As a disclaimer: I have read her previous book, followed her online for years, viewed her documentary, seen countless live videos and Instagram posts, read tons of email newsletters, and been a general fan of RH for a long time (up until the last few months). So this is not a negative nancy review coming from a cranky curmudgeonly troll. This is someone who sees the immense power in her influence and wishes she’d listen and do better.


Positive things I got out of this book and/or things I am glad she said: 

- Rachel discusses how as children we pick up on the behaviors that are going to get us attention, which we generally equate to love. If we aren’t extremely self-aware, these behaviors will remain well into adulthood as ways to earn love and affection, and these habits and believes about who we’re supposed to be can be damaging to our adult growth. 

- Letting other people’s support of you/appreciation of you determine how you embrace yourself or live your life is just stupid. “Are you a shadow of who you’re meant to be because someone in your life doesn’t fully appreciate you?” 

- She actually addressed feminism and how we culture little boys and girls as children to become the grown men who can actually function in society and grown women who are crippled by the idea that their worth is found in how good they are for other people.

- Basic boundary and schedule stuff. It’s old news for me but a lot of women still have no idea they can actually say no to people, leave toxic relationships, or change their schedule so they’re not exhausted 24/7. So I’m sure this was beneficial for many readers.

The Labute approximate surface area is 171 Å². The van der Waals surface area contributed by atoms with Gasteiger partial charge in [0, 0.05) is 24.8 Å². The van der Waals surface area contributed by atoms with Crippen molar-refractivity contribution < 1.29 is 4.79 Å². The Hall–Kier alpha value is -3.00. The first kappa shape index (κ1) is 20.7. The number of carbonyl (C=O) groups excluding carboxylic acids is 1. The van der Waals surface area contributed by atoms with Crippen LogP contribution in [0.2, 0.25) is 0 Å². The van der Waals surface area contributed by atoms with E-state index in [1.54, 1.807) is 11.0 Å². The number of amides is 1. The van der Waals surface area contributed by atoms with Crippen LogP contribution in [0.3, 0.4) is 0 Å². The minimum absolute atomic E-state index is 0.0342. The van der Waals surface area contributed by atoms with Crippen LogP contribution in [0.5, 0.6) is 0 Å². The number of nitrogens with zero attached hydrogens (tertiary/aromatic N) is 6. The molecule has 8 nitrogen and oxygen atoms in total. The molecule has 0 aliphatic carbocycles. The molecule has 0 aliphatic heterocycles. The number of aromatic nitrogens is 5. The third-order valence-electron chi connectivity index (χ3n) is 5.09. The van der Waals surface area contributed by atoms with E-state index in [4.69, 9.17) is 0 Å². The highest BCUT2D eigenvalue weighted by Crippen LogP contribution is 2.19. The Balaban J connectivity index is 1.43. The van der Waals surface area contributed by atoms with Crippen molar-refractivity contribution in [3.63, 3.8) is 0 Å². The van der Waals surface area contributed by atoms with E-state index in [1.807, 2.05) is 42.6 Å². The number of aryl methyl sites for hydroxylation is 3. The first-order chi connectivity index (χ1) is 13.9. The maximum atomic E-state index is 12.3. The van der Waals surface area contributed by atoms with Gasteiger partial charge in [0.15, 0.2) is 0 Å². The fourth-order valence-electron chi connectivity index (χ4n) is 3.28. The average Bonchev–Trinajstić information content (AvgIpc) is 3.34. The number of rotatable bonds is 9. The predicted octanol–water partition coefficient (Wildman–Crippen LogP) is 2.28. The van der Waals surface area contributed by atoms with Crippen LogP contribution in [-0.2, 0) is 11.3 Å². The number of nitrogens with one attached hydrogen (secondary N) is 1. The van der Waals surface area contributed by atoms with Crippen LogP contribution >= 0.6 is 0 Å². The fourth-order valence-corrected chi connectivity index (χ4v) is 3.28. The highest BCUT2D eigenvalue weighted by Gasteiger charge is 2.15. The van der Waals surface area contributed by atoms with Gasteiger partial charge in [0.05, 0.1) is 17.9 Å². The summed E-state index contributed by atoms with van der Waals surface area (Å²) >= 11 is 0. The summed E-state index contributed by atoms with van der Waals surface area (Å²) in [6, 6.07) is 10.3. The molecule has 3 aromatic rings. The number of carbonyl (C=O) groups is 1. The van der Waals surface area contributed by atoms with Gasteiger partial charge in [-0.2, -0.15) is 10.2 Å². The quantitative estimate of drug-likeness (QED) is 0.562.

- Set aside 5 hrs/week to reach your goal, and treat that time as sacred.

- Aim for feeling centered/grounded, not balanced.

- “Mommy guilt is bullshit.” *claps all around*

- I honestly loved her bit about guilt & shame, specifically in reference to the religious community she grew up in and how it translated into her sex life as an adult.

- “Are you humble enough to suck for as long as it takes you to become better?”

- You’re allowed to do things that inconvenience other people. And in reference to that, “If you’re willing to do it for them, you better be willing to demand they do it for you.”

- I also love her tough love that if you can’t find an hour in your day to yourself, you’re not really living. My first gut reaction is to get defensive of the moms she’s speaking to, but I really do believe this for most people most of the time, and I think this is one of those things that you need someone to tough love you on.



Little things I was not personally a fan of: 

- A LOT of pop culture references. The book starts off with a story about a Demi Lovato song, and there are references to Beyonce, Oprah, the Kardashians, Lady Gaga, Kendrick Lamar, and more throughout.